Thursday night in Foxborough, an aging quarterback, his successor waiting in the wings, proved that he hasn’t lost a smidgen of his ability. It just wasn’t the QB we thought it’d be.
While the 40-year-old Tom Brady completed just 44.4% of his passes, the 33-year-old Alex Smith threw for 368 yards and four touchdowns, connecting on 28 of his 35 attempts. But furthering the theme of Smith’s career, he won’t be the nation’s focus on Friday. New England’s defense will—specifically, what’s wrong with it.
As of right now, plenty. The Patriots allowed 537 yards and 42 points—worsts of the Bill Belichick era. There were mental mistakes in the second half, from 12 men on the field on a desperation third down late in the fourth quarter, to $65-million corner Stephon Gilmore and safety Devin McCourty miscommunicating on Tyreek Hill’s 75-yard touchdown.
Mental mistakes can be cleaned up. More concerning was where Kansas City out-executed and out-smarted New England. A great snapshot was third-round rookie running back Kareem Hunt’s 78-yard touchdown catch. The play began with a patented Chiefs misdirection fake to Hill, which widened the defense. It ended with Hunt finishing a wheel route out of the backfield, where the only man who could defend him was Cassius Marsh, a longtime 4–3 defensive end in Seattle who was acquired by the Patriots just five days earlier. Presumably, Marsh has not practiced downfield man coverage much. Worse yet, it was one-on-one coverage with no deep safety—a consequence of free safety Duron Harmon reacting to Hill and Eric Rowe double-teaming Travis Kelce instead of replacing Harmon in centerfield. As expected, they’d homed in on those two all night, and Andy Reid made them pay.
Building on his improvements from last year, Kelce also defeated the Patriots as a run-blocker multiple times, including on Hunt’s 58-yard sweep to ice the game. That brings us to potentially the biggest problem facing the Patriots: run defense. It suffered after Dont’a Hightower left in the third quarter with a knee injury (that’s why Marsh was in).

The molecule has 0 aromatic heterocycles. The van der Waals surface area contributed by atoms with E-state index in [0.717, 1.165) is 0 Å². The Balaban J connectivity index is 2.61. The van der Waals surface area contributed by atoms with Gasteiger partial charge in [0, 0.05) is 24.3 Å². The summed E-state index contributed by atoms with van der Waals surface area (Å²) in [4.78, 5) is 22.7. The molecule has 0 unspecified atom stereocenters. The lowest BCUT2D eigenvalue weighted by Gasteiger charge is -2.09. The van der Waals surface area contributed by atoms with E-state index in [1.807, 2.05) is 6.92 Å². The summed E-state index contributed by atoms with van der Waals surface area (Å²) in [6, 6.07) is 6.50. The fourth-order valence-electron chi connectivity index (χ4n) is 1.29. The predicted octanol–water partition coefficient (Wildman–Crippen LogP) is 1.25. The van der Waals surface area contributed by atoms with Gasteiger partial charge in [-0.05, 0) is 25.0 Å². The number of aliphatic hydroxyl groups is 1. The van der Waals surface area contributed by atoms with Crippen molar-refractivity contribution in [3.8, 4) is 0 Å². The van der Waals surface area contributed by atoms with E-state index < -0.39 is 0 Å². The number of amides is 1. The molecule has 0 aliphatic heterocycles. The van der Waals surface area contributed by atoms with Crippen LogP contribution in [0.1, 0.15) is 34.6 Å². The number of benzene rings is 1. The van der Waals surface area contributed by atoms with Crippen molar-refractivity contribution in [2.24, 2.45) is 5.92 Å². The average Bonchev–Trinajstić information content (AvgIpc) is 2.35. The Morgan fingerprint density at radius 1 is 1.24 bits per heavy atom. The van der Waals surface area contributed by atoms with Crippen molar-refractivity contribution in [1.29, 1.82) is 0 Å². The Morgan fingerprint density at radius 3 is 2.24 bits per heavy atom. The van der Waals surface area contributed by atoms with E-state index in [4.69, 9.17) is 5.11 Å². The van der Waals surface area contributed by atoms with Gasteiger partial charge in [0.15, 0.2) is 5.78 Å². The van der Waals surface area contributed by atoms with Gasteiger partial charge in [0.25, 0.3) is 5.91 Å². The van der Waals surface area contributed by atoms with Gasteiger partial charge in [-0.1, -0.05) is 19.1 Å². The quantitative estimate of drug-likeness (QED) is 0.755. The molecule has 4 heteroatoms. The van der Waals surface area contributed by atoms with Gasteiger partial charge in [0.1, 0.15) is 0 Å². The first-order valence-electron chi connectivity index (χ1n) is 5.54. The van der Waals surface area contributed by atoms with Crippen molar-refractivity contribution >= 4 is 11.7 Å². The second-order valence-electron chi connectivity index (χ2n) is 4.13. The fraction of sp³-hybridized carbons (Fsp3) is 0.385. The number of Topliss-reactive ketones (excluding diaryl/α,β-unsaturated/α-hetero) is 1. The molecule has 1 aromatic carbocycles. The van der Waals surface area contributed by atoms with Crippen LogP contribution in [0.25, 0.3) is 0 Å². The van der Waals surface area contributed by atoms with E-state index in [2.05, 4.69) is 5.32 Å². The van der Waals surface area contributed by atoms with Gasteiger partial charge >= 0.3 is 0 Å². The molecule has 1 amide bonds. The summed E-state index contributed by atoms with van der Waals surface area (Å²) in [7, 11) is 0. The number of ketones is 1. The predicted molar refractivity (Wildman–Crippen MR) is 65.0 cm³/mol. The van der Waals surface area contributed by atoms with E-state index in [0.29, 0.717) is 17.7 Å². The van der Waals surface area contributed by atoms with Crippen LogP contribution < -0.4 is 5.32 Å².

Hightower, a stack linebacker for much of his career, appears to have a new fulltime position: strongside defensive end. That’s no surprise. The Patriots are deep at inside linebacker and, following Jabaal Sheard’s move to Indianapolis and Rob Ninkovich’s retirement, they’re thin on the front edge. Hightower has the resolute strength to fill this role. In fact, he dominated the Falcons as a line-of-scrimmage defender in the second half of Super Bowl LI.
In New England’s scheme, the strongside edge man is vital. It’s a gap-sound scheme; the Patriots almost never run stunts or twists with their defensive line. Instead, everyone lines up and simply tries to plug his hole or stalemate his blocker. For this to work, you must do what Belichick constantly hollers at practice: Set the edge! As the strongside edge man, that’s Hightower’s job. He must force ballcarriers back inside, towards meaty defensive linemen like Alan Branch, Malcom Brown and Lawrence Guy.
Edge-setting is more important than ever because the Patriots are now primarily a 5–1 defense. And a light one, at that. Last year, their base D featured just two linebackers and a third safety, Patrick Chung. Thursday night, they took it a step further, playing just one linebacker (Kyle Van Noy) and a fourth safety (Jordan Richards). If you play such a light six-DB dime package, you must have someone who can force ballcarriers back inside. With Hightower, the Patriots do. Without him, they don’t.
The news on Hightower will determine just how bad Thursday night was for New England. If it’s a minor injury, we chalk up Week 1 as a simple poor outing. (It happens, even to the league’s reigning No. 1 scoring defense.) If Hightower’s injury is major, however, the conversation shifts to whether New England’s juggernaut offense can score over 30 on a weekly basis. Or, as Thursday night went, whether that offense can score more than 42.
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